Job-switch plan stalls for former Carillion apprentices

Efforts to find alternative employers for former Carillion apprentices have stalled, because it’s proving difficult to match them with companies close enough to where they live.

Skills minister Anne Milton announced in late January that over half of the 1,400 affected trainees had been found alternative roles since the outsourcing giant collapsed.

This was down to the matchmaking efforts of the Construction Industry Training Board, and the plan was that every learner would be able to complete their apprenticeship.

But the CITB has admitted that while a total of 1,200 construction firms have now offered alternative employment to the apprentices, only a handful of learners have actually been able to accept since the minister’s announcement.

Gillian Cain, the organisation’s head of apprenticeships, explained that this is because these employers are not local enough to the trainees, who are mostly aged 16 to 18, and can’t afford to travel the extra distances.

Anne Milton

“While we have over 1,200 construction firms who have offered employment, those opportunities are not always in the right places for the apprentices,” she told FE Week.

“So while there has been fantastic industry support, we really need more employers to step forward and offer these talented young people stay in the sector.”

To date, 725 of the affected apprentices have found new firms.

One of those still in limbo is Luke Pearce, aged 17, from Manchester.

He started with the construction firm in August 2017 and had completed a level one in bricklaying before moving onto level two.

He spoke to FE Week about his disappointment of the collapse and still being out of work.

“I’ve obviously been upset about the whole situation since it happened,” he said. “I was enjoying working and getting my qualifications but that suddenly all went up in smoke. To still be out of work is frustrating but it is good that I still get paid until I find a new job.”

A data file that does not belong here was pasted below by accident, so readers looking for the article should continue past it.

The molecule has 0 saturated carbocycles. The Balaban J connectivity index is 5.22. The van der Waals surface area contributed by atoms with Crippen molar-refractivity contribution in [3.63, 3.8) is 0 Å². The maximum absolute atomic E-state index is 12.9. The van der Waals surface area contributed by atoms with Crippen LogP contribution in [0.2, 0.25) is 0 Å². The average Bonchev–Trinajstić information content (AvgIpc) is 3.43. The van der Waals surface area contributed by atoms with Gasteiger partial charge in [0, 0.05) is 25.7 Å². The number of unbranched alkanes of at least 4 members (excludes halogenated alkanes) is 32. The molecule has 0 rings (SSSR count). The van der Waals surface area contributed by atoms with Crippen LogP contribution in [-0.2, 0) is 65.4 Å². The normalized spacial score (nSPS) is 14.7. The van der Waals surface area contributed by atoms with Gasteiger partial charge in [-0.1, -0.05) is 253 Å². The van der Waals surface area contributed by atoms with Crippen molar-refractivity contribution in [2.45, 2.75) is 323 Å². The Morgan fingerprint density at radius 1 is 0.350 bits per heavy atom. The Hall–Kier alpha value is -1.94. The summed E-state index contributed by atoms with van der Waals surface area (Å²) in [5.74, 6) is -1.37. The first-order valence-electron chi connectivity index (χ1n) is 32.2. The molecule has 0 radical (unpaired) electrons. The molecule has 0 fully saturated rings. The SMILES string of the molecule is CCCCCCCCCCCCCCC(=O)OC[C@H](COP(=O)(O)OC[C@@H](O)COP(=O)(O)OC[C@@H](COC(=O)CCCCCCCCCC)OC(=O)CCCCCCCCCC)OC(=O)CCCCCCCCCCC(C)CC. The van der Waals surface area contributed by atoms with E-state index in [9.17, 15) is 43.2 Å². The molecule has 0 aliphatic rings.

I was enjoying working and getting my qualifications but that suddenly all went up in smoke

In an answer to a parliamentary question on February 22, Ms Milton said the CITB was working “progressively” on finding new work for all the affected apprentices.

The board has “established a dedicated helpline for apprentices seeking support and has also delivered a series of workshops for learners, which have taken place in the localities of the 11 Carillion training centres”.

Meanwhile, cash incentives of £1,000 are being offered to every employer who takes on apprentices caught up in the collapse.

The payments are part of a £1.4 million package that sees firms receive £500 up front, and a further £500 after six months, provided they’ve retained the displaced trainees.

Ms Milton also reiterated that “at present”, all former Carillion apprentices will continue to be paid while alternative employers are being sought.

Around 1,400 trainee bricklayers and carpenters were left with uncertain futures when the UK’s largest employer of construction apprentices entered liquidation on January 15.

They were being taught at the company’s skills division, Carillion Training Services, which held a £6.5 million ESFA contract last year.

Education secretary Damian Hinds has promised to ensure every apprentice affected by the collapse Carillion would be found new employment to complete their training.

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